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AT&T announced yesterday that it will enable iPhone VoIP apps on its 3G wireless network. You’d think that’d be great news for VoiP companies, and market leader Skype in particular, and indeed, Skype CEO Josh Silverman rejoiced, asking for even more concessions. But dig a little deeper, and the picture isn’t quite so rosy.
The VoIP market has low barriers to entry and limited revenue-generating opportunities under the current business models, so it’s no surprise that VoIP players are facing stiff competition and prices are driving down to zero. Skype, still a dominant VoIP provider, has not made the progress eBay had hoped for when it bought the company. Its current user base is strong at 480 million, but with large mobile and landline operators offering VoIP services in a bundle, a newly independent Skype (eBay sold the company just a few weeks ago) will have to come up with new strategies if it’s going to survive and grow.
With increased competition from internet VoIP players such as Jajah, Jaxtr, Vivox, and Google Voice; VoIP players such as Vonage and Net2Phone, which offer VoIP on installed lines; wireless operators such as AT&T, Verizon, and T-Mobile; and even cable operators such as Comcast, which is offering VoIP in a bundle, Skype has an uphill battle ahead. Despite all the hardships the company faces (including the recent lawsuit), VoIP is going to be a big market as a whole, especially as voice minutes convert into data packages and as LTE and/or WiMax become more widespread, replacing the voice channel altogether. Skype could leverage its superior technology — which opens up opportunities beyond VoIP — and large subscriber base to grow faster than it has in the last few years.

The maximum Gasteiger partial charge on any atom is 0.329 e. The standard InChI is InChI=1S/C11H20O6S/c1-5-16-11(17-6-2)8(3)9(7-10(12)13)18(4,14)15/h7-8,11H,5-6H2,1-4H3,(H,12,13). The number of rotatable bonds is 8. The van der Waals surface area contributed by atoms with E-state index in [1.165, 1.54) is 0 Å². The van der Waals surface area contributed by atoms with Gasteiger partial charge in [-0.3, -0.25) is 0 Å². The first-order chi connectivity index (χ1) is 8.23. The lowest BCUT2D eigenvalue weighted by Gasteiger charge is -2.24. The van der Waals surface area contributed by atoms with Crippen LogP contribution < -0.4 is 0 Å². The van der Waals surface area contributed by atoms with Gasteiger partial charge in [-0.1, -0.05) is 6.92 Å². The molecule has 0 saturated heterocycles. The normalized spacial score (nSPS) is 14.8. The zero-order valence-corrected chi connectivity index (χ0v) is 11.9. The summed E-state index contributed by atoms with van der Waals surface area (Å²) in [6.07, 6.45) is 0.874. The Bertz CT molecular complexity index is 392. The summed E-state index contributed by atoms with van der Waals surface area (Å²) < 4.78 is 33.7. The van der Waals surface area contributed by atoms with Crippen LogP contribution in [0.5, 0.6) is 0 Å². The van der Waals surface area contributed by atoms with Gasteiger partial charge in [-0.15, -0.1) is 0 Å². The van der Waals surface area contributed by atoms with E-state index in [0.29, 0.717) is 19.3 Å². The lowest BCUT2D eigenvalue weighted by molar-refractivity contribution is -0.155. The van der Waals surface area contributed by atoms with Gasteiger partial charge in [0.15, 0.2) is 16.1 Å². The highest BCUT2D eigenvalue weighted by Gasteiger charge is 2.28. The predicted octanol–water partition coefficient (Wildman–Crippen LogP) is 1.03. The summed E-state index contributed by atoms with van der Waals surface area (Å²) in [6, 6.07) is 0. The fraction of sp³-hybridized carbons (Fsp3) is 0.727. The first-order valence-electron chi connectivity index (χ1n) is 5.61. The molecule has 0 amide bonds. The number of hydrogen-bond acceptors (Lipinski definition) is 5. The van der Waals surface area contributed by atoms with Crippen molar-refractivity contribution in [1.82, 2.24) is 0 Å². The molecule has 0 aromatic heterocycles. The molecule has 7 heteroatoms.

Here’s where it really needs to make smart decisions:
Move into the enterprise. While Skype works seamlessly for most consumers, it isn’t interoperable with many existing business phone systems due to the fact that it does not use SIP, a signaling protocol used to interoperate with public switched telephone network (PSTN). Skype has realized that business telephony — telephones used by business users to talk to and video conference with other employees and partners — is a lucrative market. And with a lot of traditional lines being converted into VoIP lines, it’s decided to enter the enterprise telephony market. The right move at this point would be to leverage partnerships with large players such as Cisco, Nortel, Siemens and Alcatel-Lucent to target large enterprises, and leverage its international reach (only less than 15% of user accounts are in North America) to directly target small and medium enterprises, which have smaller budgets and are more likely to use cheaper VoIP solutions.
Launch an aggressive platform strategy. Another way Skype can keep itself viable is to turn itself into a platform — in other words, let developers write applications around the basic voice service. For example, developers could use a Skype API to allow users to make calls from inside a virtual world or a game. Skype has already announced a platform strategy, but it will have to be more aggressive than it plans — especially in the social networking, virtual worlds and gaming sectors. Vivox and Jajah are some of the early movers in virtual worlds, and Skype should either look into possible acquisitions of these companies, or partner up to offer its VoIP technology so that the other companies can focus on what they do best while using Skype’s platform.